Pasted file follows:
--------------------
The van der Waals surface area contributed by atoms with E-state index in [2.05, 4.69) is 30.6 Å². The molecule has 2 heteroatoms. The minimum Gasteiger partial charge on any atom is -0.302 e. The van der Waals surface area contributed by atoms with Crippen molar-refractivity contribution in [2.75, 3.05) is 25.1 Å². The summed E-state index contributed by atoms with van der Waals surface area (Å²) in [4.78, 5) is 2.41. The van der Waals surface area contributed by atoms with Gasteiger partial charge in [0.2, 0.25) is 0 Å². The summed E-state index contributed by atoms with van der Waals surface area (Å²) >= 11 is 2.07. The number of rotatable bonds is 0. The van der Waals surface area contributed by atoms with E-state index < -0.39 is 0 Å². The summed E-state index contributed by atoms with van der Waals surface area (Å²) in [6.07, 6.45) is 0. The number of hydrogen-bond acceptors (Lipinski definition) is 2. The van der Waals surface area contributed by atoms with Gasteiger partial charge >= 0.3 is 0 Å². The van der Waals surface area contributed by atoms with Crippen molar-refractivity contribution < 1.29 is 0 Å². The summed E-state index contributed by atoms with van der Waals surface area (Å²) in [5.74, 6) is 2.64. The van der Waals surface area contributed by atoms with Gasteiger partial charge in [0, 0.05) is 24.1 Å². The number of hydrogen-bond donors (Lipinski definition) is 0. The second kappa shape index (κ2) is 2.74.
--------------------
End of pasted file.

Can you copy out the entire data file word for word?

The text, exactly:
The van der Waals surface area contributed by atoms with E-state index in [2.05, 4.69) is 30.6 Å². The molecule has 2 heteroatoms. The minimum Gasteiger partial charge on any atom is -0.302 e. The van der Waals surface area contributed by atoms with Crippen molar-refractivity contribution in [2.75, 3.05) is 25.1 Å². The summed E-state index contributed by atoms with van der Waals surface area (Å²) in [4.78, 5) is 2.41. The van der Waals surface area contributed by atoms with Gasteiger partial charge in [0.2, 0.25) is 0 Å². The summed E-state index contributed by atoms with van der Waals surface area (Å²) >= 11 is 2.07. The number of rotatable bonds is 0. The van der Waals surface area contributed by atoms with E-state index < -0.39 is 0 Å². The summed E-state index contributed by atoms with van der Waals surface area (Å²) in [6.07, 6.45) is 0. The number of hydrogen-bond acceptors (Lipinski definition) is 2. The van der Waals surface area contributed by atoms with Gasteiger partial charge >= 0.3 is 0 Å². The van der Waals surface area contributed by atoms with Crippen molar-refractivity contribution < 1.29 is 0 Å². The summed E-state index contributed by atoms with van der Waals surface area (Å²) in [5.74, 6) is 2.64. The van der Waals surface area contributed by atoms with Gasteiger partial charge in [0, 0.05) is 24.1 Å². The number of hydrogen-bond donors (Lipinski definition) is 0. The second kappa shape index (κ2) is 2.74.